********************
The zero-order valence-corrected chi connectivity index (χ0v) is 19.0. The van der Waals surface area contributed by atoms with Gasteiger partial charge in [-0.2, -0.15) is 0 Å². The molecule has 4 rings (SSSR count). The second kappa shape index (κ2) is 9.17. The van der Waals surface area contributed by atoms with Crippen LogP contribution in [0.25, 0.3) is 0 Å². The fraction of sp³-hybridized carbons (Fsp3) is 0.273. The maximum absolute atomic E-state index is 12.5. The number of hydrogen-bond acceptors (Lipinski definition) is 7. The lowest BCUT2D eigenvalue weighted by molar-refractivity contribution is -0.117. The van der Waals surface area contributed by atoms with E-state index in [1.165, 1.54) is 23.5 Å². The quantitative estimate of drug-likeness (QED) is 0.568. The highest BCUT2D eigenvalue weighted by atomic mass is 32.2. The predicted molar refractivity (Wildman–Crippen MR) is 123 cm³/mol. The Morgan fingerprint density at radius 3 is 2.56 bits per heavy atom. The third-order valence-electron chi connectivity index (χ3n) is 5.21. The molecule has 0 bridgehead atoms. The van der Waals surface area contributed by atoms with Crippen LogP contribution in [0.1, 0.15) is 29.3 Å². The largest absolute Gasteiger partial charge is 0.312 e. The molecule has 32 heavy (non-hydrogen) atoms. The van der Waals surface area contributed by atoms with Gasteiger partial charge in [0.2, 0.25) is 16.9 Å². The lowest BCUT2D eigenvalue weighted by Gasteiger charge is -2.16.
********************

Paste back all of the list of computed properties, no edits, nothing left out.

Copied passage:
The zero-order valence-corrected chi connectivity index (χ0v) is 19.0. The van der Waals surface area contributed by atoms with Gasteiger partial charge in [-0.2, -0.15) is 0 Å². The molecule has 4 rings (SSSR count). The second kappa shape index (κ2) is 9.17. The van der Waals surface area contributed by atoms with Crippen LogP contribution in [0.25, 0.3) is 0 Å². The fraction of sp³-hybridized carbons (Fsp3) is 0.273. The maximum absolute atomic E-state index is 12.5. The number of hydrogen-bond acceptors (Lipinski definition) is 7. The lowest BCUT2D eigenvalue weighted by molar-refractivity contribution is -0.117. The van der Waals surface area contributed by atoms with E-state index in [1.165, 1.54) is 23.5 Å². The quantitative estimate of drug-likeness (QED) is 0.568. The highest BCUT2D eigenvalue weighted by atomic mass is 32.2. The predicted molar refractivity (Wildman–Crippen MR) is 123 cm³/mol. The Morgan fingerprint density at radius 3 is 2.56 bits per heavy atom. The third-order valence-electron chi connectivity index (χ3n) is 5.21. The molecule has 0 bridgehead atoms. The van der Waals surface area contributed by atoms with Crippen LogP contribution in [0.1, 0.15) is 29.3 Å². The largest absolute Gasteiger partial charge is 0.312 e. The molecule has 32 heavy (non-hydrogen) atoms. The van der Waals surface area contributed by atoms with Gasteiger partial charge in [0.2, 0.25) is 16.9 Å². The lowest BCUT2D eigenvalue weighted by Gasteiger charge is -2.16.